2. Dr. Susan Werkheiser says:

    Author states that parents and teachers want to know how students are doing. She says, “The source for this information is high-quality, standardized tests that measure what students should know.” The problem is, the high stakes tests aren’t high quality nor do they illustrate what kids know.

    Author states, “This is why colleges use entrance exams, why the military uses entrance exams and why so many professions require passage of board exams to obtain a license.” – none of these are “high stakes” tests. They’re placement tests. High stakes tests aren’t meant as placement tests.

    The author makes the argument that you can’t opt out of college entrance exams, military entrance exams, or certification exams. BUT THOSE aren’t tied to teacher evals, education funding or school ratings either! While you can’t opt out of those, because they are tied to a career choice, students are more likely motivated to do well because THEY MEAN SOMETHING TO THEM.

    Ah…the author is a lawyer? Not a teacher.

  3. Tracy says:

    You cannot opt out of college, military and professional exams.

    That’s where you are way off base. You most certainly can opt out of all of those because one doesn’t have to CHOOSE any of those paths. All 3 of those are CHOICES that ADULTS make.

    As the adult, I CHOOSE to trust my children’s teachers with their education. It’s what they are trained to do. Most with Masters Degrees. They are taught to write tests, evaluate students.

    Frankly, if my kids’ teachers think they need any of these tests to know where my children are academically, they have no business in the classroom and my kids certainly won’t be in theirs.

  4. Connie Crawford says:

    It truly worries me when I hear a person I consider to be educated and relatively well-informed talk as you do here. I wonder, “Does she not understand all aspects of the problem, or is she intentionally twisting the situation so that her perspective will sound more acceptable?” Please understand that the issue is NOT “taking a test”. It’s not even taking a “standardized test.” Are you aware that an international standardized test that has undergone a thorough validation protocol already exists? Why not use that? If authorities think it is dated, then spend the time (at LEAST 3 years) to develop a test and pass it through a validation process. Do you actually think that people don’t understand the stakes of the SAT? the LSATs? the CPA exam? Of course they do…. that’s why test prep programs make so much money? Your arguments are trite, simplified and completely miss the point of Opting Out. Look to Cesar Chavez…. he understood. The power structure will not listen to the voice of the people until some kind of united resistance takes place. That’s what Opting Out is…. united resistance. How sad that an informed, educated Hispanic women is encouraging compatriots to comply with being subjugated and controlled.

  5. Christine says:

    I agree with you on so many points in this article. I believe that teachers and parents need a true grasp of where students are performing each year. This could be measured by providing a baseline, midyear and end of year diagnostic assessment for students in grades 2-6 and a more formative assessment grades 7-9, still utilizing base-line testing. After 9th grade the ACT and/or the SAT should be the next set of testing used to truly measure college readiness.

    Parents in the Opt-Out Movement are not saying they do not want ANY testing. Parents are saying they want appropriate testing. Appropriate testing is designed to see where students have strengths in academics and weaknesses in academics. The strengths should be fostered and the weaknesses cultivated.

    There is a common ground and if money were not involved (or greed) I think we could do the right thing for all students (children).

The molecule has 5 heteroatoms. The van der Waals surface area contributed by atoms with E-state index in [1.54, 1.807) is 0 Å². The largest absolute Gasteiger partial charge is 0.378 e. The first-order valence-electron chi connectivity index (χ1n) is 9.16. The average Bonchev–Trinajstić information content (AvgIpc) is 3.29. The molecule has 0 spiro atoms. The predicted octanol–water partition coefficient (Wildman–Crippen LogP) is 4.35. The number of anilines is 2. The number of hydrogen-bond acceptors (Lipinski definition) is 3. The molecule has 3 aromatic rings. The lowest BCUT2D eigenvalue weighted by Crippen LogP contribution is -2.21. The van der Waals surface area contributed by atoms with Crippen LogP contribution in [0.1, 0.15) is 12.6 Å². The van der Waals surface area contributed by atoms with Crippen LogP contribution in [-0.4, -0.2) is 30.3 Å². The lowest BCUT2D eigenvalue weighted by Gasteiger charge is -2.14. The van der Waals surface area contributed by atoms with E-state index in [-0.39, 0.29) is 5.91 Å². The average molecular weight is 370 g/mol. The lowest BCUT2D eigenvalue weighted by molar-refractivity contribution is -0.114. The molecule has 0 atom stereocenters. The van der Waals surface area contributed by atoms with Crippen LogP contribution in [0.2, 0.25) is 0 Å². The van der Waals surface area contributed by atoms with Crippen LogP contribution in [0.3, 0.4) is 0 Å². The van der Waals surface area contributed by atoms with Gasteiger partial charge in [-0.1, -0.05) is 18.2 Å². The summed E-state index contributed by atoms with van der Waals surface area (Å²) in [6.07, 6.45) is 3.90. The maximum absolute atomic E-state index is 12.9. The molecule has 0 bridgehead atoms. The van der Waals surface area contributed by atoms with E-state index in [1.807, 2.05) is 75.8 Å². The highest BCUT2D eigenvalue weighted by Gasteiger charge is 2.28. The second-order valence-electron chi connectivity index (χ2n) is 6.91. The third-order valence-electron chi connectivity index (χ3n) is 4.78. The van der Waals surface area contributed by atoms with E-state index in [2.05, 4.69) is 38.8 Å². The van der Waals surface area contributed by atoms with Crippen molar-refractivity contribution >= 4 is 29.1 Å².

6. Jupiter Mom says:

    This is a confusing post. Truly. You are confusing having a test with having a “carrot and stick” approach to education. Florida has always had a test. I remember growing up in the 80’s, we had a test each year or so. Testing once a year is NOT a problem. No one is complaining about having a test to verify a student is making progress. What is objectionable is retention, automatic remedial placement, and the high numbers of tests being given due to state mandates for student data tracking.

    Please do not muddy the waters. Let’s keep it all straight and simple.

    Test- No problem. Make sure it is valid and reliable. Let parents, kids and teachers review the test after to learn from it.

    FL’s accountability system- Bad. Retention has been shown in study after study to be ineffective over the long term (there are short term gains that are lost apparently). Some kids are poor multiple choice test takers. Some kids can demonstrate knowledge by doing rather than on a test. Many kids like this won’t go to college but certainly can demonstrate high school level skills in their classroom. It is enough for them to graduate certainly. And state mandated end of course exams (EOC’s) count way too high for a final exam grade and are dependent on making sure the teacher covers a prescribed amount. No longer can a teacher go off on a lesson that drives the kids’ motivation and opens up the course to some fascinating learning. No- now they must stick to the script.

    So, thank you but let’s keep it all straight.

  7. Teresa Nieten says:

    You hit the nail on the head – we need fewer, better tests. These graded tests need to be made available to teachers and parents if we are to help the students learn from their mistakes.
    Or maybe what we really need are smaller, better tests given at midpoint and end, without the high stakes. If we are really using them to assess the students, don’t put the high stakes on them. Use teacher portfolios to evaluate the teachers and aggregate those results to evaluate the schools.
    The bottom line is, until we have accountability on the tests themselves, and vast improvement of the testing factors, the opt out movement will continue to grow. Because parents are fed up with false accountability that is levied only on public schools by people whose children attend private school that are exempt from common core and it’s monolithic high-stakes tests.

    • Jupiter Mom says:

      Great reply Teresa! I agree! We need tests that our kids can actually see once they are graded. We need professional educators to grade these tests so they can learn what the kids know and don’t know. We need reasonable stakes to be placed on 8 year old children- not drastic sink or swim stakes. We need tests to not be used to evaluate teachers. We have a lot to change here in FL. I’m glad to see we are moving towards that. Hopefully.

      And sorry they don’t show comments. Weird.